Did Not Finish.
To me, that’s the worst thing you can say about a book. It means there wasn’t enough there for you to get through it. The plot and the characters and the world and the writing weren’t enough. Not one single aspect. As an aspiring author, I think that would be the worst review I could get, worse even than a one-star. At least a one-star reviewer got through the book.
So I hate DNF-ing books. Hate it.
But recently, I’ve been doing it more often.
Now, it used to be that I would only DNF books for two reasons.
First, I accidentally picked up a later book in the series, in which case, oops, put you aside until I read the books that come before you and then I’ll come back to you. Unless I get through the first book and say nope not continuing that. In which case, I didn’t feel too guilty.
Second, was for the reasons I listed above: nothing about the book appealed to me in any way, shape, or form, and it was just so boring or unappealing or offensive that I literally could not sit down with it. If I began to dread reading a book, that was a sure sign that it would end up unfinished. In which case, I felt horribly guilty. Especially when the book in question was something I’d been assured I would like.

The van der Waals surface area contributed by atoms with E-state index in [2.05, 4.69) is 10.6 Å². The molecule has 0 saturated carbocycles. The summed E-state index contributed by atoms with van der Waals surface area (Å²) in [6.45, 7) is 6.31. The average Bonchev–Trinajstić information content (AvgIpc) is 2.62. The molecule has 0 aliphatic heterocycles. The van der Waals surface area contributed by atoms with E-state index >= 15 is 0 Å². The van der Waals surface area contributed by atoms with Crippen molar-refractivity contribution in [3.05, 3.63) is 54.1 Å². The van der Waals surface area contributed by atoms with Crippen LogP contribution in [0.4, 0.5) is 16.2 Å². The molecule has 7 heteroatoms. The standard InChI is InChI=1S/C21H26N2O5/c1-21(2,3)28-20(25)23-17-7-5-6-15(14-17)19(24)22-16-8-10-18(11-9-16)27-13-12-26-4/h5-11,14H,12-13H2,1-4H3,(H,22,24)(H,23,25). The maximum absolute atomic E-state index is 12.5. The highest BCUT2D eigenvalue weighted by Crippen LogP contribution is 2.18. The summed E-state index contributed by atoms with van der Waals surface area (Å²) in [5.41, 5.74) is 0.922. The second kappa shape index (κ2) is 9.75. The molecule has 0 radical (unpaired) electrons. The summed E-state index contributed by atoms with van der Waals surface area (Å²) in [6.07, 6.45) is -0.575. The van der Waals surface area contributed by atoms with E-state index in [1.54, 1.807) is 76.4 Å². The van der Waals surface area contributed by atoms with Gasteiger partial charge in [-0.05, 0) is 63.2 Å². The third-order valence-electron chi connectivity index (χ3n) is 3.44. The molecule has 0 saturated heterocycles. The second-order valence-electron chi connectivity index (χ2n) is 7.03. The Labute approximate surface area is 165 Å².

Now, older and hopefully wiser, I’ve managed to accept that not all books appeal to all people. And it’s not a crime to DNF a book that doesn’t appeal to you, especially when you’ve got a TBR list that’s a hundred books long and growing, because really, there’s only so much time in the world.
What is a crime is trash-talking that DNF’d book.
There’s a difference between critiquing and trash-talking, and most people are good about sticking to the first. But saying ‘I hate this book it’s a horrible book nobody should read it how did it get published’ is not critique, it is trash-talking.
Critique is saying why you didn’t like it, so that other people can go, ‘okay, those are things that I don’t like, so now I know not to read this book’. (It’s also so that the author can learn what did and didn’t work in their book so they can decide what to fix or keep, but we won’t go into that today).
When I DNF a book now that I’ve got a book blog, I try to keep negative comments to a minimum and simply say something like, ‘I didn’t like any of the characters, so this wasn’t for me’ (seeing as I read more for character than anything else sometimes, that’s the most important aspect of a book to me) or something like, ‘this book bored me’. And if people ask for clarification, either online or in real life, I try to keep it to reasons why I didn’t like it rather than going off on a tangent about how it sucked (because really, a lot of the books I DNF don’t suck – they bore me or give me no one to latch onto).
In fact, I find it easier to keep reading books I hate than books that bore me because that hate propels me to finish. I think that’s why I’d rather get a one star review than a DNF as an author, because to me DNF-ing implies boring while one-star implies hate, and at least that way I’ve instilled some emotion into the person reading.
Why do you DNF a book? Do you find it difficult or easy, or does that depend on the book? And any authors out there, would you rather get a one-star review or a DNF review?